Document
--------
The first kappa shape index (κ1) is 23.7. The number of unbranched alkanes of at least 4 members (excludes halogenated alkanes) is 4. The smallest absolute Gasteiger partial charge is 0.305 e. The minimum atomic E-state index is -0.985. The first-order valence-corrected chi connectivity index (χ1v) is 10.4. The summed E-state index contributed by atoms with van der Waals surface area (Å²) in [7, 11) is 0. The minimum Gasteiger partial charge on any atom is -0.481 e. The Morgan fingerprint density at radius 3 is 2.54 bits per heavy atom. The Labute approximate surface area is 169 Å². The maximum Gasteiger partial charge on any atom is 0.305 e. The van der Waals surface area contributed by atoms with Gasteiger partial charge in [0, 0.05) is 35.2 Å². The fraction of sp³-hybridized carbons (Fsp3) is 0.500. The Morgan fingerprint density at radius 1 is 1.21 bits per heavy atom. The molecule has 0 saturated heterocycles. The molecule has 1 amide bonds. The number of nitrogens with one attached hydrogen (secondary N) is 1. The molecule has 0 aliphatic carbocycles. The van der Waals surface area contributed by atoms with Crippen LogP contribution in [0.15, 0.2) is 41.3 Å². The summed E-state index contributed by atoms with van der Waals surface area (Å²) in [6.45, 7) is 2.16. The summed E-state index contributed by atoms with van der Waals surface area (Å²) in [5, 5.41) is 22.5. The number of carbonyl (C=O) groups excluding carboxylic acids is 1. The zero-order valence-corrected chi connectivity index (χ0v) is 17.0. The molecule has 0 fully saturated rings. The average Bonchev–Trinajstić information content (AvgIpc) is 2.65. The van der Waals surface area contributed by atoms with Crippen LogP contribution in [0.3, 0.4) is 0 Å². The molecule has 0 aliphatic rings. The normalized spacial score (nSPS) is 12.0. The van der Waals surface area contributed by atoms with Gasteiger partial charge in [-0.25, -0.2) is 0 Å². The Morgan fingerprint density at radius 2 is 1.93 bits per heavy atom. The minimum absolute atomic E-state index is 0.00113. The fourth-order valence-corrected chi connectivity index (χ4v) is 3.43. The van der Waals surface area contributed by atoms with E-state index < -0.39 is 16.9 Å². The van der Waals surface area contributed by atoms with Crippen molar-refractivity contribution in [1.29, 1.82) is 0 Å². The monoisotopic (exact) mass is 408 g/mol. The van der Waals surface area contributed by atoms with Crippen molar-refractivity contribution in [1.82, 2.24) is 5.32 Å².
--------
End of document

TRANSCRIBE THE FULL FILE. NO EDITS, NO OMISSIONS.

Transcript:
The first kappa shape index (κ1) is 23.7. The number of unbranched alkanes of at least 4 members (excludes halogenated alkanes) is 4. The smallest absolute Gasteiger partial charge is 0.305 e. The minimum atomic E-state index is -0.985. The first-order valence-corrected chi connectivity index (χ1v) is 10.4. The summed E-state index contributed by atoms with van der Waals surface area (Å²) in [7, 11) is 0. The minimum Gasteiger partial charge on any atom is -0.481 e. The Morgan fingerprint density at radius 3 is 2.54 bits per heavy atom. The Labute approximate surface area is 169 Å². The maximum Gasteiger partial charge on any atom is 0.305 e. The van der Waals surface area contributed by atoms with Gasteiger partial charge in [0, 0.05) is 35.2 Å². The fraction of sp³-hybridized carbons (Fsp3) is 0.500. The Morgan fingerprint density at radius 1 is 1.21 bits per heavy atom. The molecule has 0 saturated heterocycles. The molecule has 1 amide bonds. The number of nitrogens with one attached hydrogen (secondary N) is 1. The molecule has 0 aliphatic carbocycles. The van der Waals surface area contributed by atoms with Crippen LogP contribution in [0.15, 0.2) is 41.3 Å². The summed E-state index contributed by atoms with van der Waals surface area (Å²) in [6.45, 7) is 2.16. The summed E-state index contributed by atoms with van der Waals surface area (Å²) in [5, 5.41) is 22.5. The number of carbonyl (C=O) groups excluding carboxylic acids is 1. The zero-order valence-corrected chi connectivity index (χ0v) is 17.0. The molecule has 0 fully saturated rings. The average Bonchev–Trinajstić information content (AvgIpc) is 2.65. The van der Waals surface area contributed by atoms with Crippen LogP contribution in [0.3, 0.4) is 0 Å². The molecule has 0 aliphatic rings. The normalized spacial score (nSPS) is 12.0. The van der Waals surface area contributed by atoms with Gasteiger partial charge in [-0.25, -0.2) is 0 Å². The Morgan fingerprint density at radius 2 is 1.93 bits per heavy atom. The minimum absolute atomic E-state index is 0.00113. The fourth-order valence-corrected chi connectivity index (χ4v) is 3.43. The van der Waals surface area contributed by atoms with E-state index < -0.39 is 16.9 Å². The van der Waals surface area contributed by atoms with Crippen molar-refractivity contribution in [1.29, 1.82) is 0 Å². The monoisotopic (exact) mass is 408 g/mol. The van der Waals surface area contributed by atoms with Crippen molar-refractivity contribution in [1.82, 2.24) is 5.32 Å².